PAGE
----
page : stone : leaf is designed and letterpress printed by Tara McLeod on a Littlejohn cylinder press. The type is 12pt Helvetica linotype set by Longley Printing Co. Ltd. Images printed by GTO printers. Binding is by Design Bind Ltd. The paper is 290gsm Tiepolo, mould made in Italy. Hardbound, 21 x 22 cms. 42 pages.55 copies. Price until 10 March 2014, $280; from March 11, 2014, $350.

Wonderful! Gregory O’Brien’s Citizen of Santiago with photographs by Bruce Foster

Bruce_Greg_John

Photo: Bruce Foster, Gregory O’Brien and John Reynolds at Quintay, a short distance from Santiago on the Chilean coast, March 2013

Citizen of Santiago poems by Gregory O’Brien, photographs by Bruce Foster (Wellington: Trapeze, 2013)

As participants in the travelling exhibition, ‘Kermadec — Art Across the Pacific,’ Gregory O’Brien and Bruce Foster stayed in an apartment in Santiago de Chile between March and May in 2013 while the show was on. Both men went exploring the city, one with camera and one with pad and pen. The urban navigation resulted in Citizen of Santiago — a delightful collection of poems and photographs.

citizen of Santiago cover    citizen of Santiago cover

I have always been a fan of Gregory’s poetry and have often wondered what it is that draws me to it. Partly, I think, the uniqueness of voice; the quirky mind that accumulates detail as the poet inhabits the world, and then the way that detail prompts little tracks of thought that surprise and tumble and turn.

The opening poem, ‘sombrereria,’ goes way beyond the tourist snapshot. The poet takes hold of an object that catches his attention, ‘the hat,’ and then burrows in deeper (trademark O’Brien). This poem is modulated by place (we get details that might attract the tourist eye), but to me the poem goes beyond a specific location (the hat nourishes imagination and intellect, and acts as a pivot of meditation).  Lines ring out splendidly: ‘A hat goes a long way/ to making up its mind’ ‘A hat is also an ear/ listening in on/ the head’s business.’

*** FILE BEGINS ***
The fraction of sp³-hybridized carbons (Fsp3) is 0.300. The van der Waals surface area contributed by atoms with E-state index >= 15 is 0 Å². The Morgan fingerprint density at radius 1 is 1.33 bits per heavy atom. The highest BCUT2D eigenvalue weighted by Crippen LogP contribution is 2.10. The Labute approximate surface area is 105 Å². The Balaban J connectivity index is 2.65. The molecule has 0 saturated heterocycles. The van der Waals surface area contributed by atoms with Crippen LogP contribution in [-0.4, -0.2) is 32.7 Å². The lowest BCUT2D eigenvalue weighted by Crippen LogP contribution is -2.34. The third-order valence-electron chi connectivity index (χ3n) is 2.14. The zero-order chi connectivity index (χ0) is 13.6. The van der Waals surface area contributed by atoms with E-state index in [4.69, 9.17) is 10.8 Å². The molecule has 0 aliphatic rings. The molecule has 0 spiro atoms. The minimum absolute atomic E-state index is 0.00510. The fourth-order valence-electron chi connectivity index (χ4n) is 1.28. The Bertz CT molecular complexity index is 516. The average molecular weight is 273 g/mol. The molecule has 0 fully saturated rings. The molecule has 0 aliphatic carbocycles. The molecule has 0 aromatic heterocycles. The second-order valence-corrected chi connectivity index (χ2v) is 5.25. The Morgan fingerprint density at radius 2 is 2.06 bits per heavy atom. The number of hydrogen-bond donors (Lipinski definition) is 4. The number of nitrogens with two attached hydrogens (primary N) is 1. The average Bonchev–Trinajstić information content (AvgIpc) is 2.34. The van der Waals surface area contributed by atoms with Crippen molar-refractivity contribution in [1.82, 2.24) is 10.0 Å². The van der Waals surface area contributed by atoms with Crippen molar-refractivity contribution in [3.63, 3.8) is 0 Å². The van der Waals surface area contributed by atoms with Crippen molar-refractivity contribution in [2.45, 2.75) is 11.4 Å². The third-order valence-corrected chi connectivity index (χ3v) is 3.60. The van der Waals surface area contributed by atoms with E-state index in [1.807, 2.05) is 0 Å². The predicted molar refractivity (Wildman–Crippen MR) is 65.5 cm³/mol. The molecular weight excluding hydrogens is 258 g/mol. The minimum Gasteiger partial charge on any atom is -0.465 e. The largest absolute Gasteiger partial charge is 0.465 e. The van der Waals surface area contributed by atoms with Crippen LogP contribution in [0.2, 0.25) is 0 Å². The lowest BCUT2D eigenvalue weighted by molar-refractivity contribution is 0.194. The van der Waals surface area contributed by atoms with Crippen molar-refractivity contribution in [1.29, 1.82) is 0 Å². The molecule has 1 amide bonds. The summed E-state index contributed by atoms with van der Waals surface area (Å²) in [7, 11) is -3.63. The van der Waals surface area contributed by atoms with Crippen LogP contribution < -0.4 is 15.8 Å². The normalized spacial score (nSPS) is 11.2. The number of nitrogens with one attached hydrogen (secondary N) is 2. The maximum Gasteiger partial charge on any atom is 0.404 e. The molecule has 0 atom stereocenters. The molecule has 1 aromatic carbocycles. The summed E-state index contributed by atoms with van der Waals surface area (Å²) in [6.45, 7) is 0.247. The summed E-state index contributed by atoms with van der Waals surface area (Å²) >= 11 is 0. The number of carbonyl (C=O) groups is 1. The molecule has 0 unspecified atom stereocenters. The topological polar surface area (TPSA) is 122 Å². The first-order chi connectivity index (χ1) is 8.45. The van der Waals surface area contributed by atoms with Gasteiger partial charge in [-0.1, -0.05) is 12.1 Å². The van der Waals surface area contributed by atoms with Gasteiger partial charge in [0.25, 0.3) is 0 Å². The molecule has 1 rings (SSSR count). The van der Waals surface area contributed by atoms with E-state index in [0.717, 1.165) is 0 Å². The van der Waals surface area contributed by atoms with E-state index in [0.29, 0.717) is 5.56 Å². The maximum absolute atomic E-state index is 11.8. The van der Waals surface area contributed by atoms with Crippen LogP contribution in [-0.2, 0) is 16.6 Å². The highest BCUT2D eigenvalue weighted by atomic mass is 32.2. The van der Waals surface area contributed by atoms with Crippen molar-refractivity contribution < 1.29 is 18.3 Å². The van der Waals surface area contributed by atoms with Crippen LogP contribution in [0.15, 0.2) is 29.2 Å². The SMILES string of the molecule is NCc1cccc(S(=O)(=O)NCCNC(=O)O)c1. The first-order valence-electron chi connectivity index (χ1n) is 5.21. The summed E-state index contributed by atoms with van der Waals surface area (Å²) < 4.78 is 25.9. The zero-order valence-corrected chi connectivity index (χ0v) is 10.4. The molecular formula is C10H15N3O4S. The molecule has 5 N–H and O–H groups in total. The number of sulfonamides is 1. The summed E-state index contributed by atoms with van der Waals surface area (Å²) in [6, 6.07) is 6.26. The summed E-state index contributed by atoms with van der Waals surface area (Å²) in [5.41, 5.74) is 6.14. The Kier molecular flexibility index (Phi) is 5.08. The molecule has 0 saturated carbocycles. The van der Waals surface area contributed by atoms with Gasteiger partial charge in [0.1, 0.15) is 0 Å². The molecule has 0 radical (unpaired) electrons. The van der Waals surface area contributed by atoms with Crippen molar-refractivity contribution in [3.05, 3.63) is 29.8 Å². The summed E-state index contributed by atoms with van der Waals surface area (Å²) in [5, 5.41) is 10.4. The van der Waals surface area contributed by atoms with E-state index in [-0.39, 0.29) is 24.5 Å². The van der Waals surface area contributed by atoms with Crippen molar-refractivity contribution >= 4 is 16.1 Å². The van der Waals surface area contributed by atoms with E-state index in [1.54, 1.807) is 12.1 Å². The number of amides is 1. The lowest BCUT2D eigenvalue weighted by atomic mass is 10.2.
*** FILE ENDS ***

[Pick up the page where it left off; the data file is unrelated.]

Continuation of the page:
The afterword mentions the story that the Architect Cristian Valdes told of the origins of the Valdes Chair (in a nutshell, father and son were playing tennis, and then the broken tennis racquet was transformed into a chair). It also describes how Cristian’s exhibit at the Kermedes show (two free-standing, gib-board structures) might be a prototype for a summer house that could be folded away to one wall in the off season. Gregory’s poem replays the story told, but also acts as a metaphor for the way a poem can be unfolded and refolded. This gets to the heart of what I love about Gregory’s poetry: the way his poems fold in on themselves, delicately, wittily, not just at the level of syntax but also at the level of thought and the layering of music). His lines are flipping what you see or think or feel back in on itself (like philosophical or poetic peelings — you hold the potato peeler).

Bruce Foster’s photograph’s also sidestep the expected tourist snapshot. As with the poems, there is repetition, echoes, images folding back into themselves, (easels, legs walking). The photographs place human activity centre stage; a city is more than bricks and mortar, it is a psychological state of mind, communities of people. Strangenesses. Points of empathy. Universal registers (father and son laughing in Bruce’s photo). Accumulating narratives.

In one poem, I read: ‘It was all down hill from here/ as everything is/ in the sloping city of Santiagio.’ In one photo, there is a man half hidden by a slanted tree — the tree denies us access to his face (really we only ever get a partial view on any page), but the detail within the frame is electric. The bright pink, plastic crates match the man’s trousers; you leapfrog from the hole in the tree to the diamonds in the crates to squares in the windows. In both poem and photograph, the detail is fertile ground for visual, aural and semantic pleasure.

The book, through both image and line, sets you upon the slopes of reading and viewing, and then sends you skating and skimming and stalling in this foreign place. It is a poetic treat.

citizen of Santiago spread pp18-19

The Kermadec show- Artists in the South Pacific here

Kermadec Gregory O’Brien page

Kermadec Bruce Foster page

Gregory O’Brien Beauties of the Octagonal Pool AUP

Gregory O’Brien NZ Book Council page